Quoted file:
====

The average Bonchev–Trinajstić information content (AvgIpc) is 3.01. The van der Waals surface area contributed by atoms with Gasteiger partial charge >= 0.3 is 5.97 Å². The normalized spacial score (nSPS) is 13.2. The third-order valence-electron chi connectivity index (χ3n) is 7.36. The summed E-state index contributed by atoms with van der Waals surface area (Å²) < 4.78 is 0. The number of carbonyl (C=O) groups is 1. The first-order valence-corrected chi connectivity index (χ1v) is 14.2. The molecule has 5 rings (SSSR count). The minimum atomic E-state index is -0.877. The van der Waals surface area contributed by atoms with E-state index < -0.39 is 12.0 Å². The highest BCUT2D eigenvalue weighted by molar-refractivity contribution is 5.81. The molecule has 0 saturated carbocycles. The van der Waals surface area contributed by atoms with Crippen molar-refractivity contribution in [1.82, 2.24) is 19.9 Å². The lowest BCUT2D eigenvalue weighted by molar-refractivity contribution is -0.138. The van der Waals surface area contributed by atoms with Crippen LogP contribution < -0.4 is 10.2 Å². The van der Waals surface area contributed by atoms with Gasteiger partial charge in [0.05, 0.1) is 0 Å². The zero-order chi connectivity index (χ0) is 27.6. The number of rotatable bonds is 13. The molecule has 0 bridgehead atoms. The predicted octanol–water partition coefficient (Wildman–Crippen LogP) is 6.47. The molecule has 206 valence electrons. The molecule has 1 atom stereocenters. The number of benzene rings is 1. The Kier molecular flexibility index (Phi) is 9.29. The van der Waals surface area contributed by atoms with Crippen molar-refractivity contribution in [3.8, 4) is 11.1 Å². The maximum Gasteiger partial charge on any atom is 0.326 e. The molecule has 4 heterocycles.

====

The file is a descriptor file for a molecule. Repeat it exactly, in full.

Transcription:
The average Bonchev–Trinajstić information content (AvgIpc) is 3.01. The van der Waals surface area contributed by atoms with Gasteiger partial charge >= 0.3 is 5.97 Å². The normalized spacial score (nSPS) is 13.2. The third-order valence-electron chi connectivity index (χ3n) is 7.36. The summed E-state index contributed by atoms with van der Waals surface area (Å²) < 4.78 is 0. The number of carbonyl (C=O) groups is 1. The first-order valence-corrected chi connectivity index (χ1v) is 14.2. The molecule has 5 rings (SSSR count). The minimum atomic E-state index is -0.877. The van der Waals surface area contributed by atoms with E-state index < -0.39 is 12.0 Å². The highest BCUT2D eigenvalue weighted by molar-refractivity contribution is 5.81. The molecule has 0 saturated carbocycles. The van der Waals surface area contributed by atoms with Crippen molar-refractivity contribution in [1.82, 2.24) is 19.9 Å². The lowest BCUT2D eigenvalue weighted by molar-refractivity contribution is -0.138. The van der Waals surface area contributed by atoms with Crippen LogP contribution < -0.4 is 10.2 Å². The van der Waals surface area contributed by atoms with Gasteiger partial charge in [0.05, 0.1) is 0 Å². The zero-order chi connectivity index (χ0) is 27.6. The number of rotatable bonds is 13. The molecule has 0 bridgehead atoms. The predicted octanol–water partition coefficient (Wildman–Crippen LogP) is 6.47. The molecule has 206 valence electrons. The molecule has 1 atom stereocenters. The number of benzene rings is 1. The Kier molecular flexibility index (Phi) is 9.29. The van der Waals surface area contributed by atoms with Crippen molar-refractivity contribution in [3.8, 4) is 11.1 Å². The maximum Gasteiger partial charge on any atom is 0.326 e. The molecule has 4 heterocycles.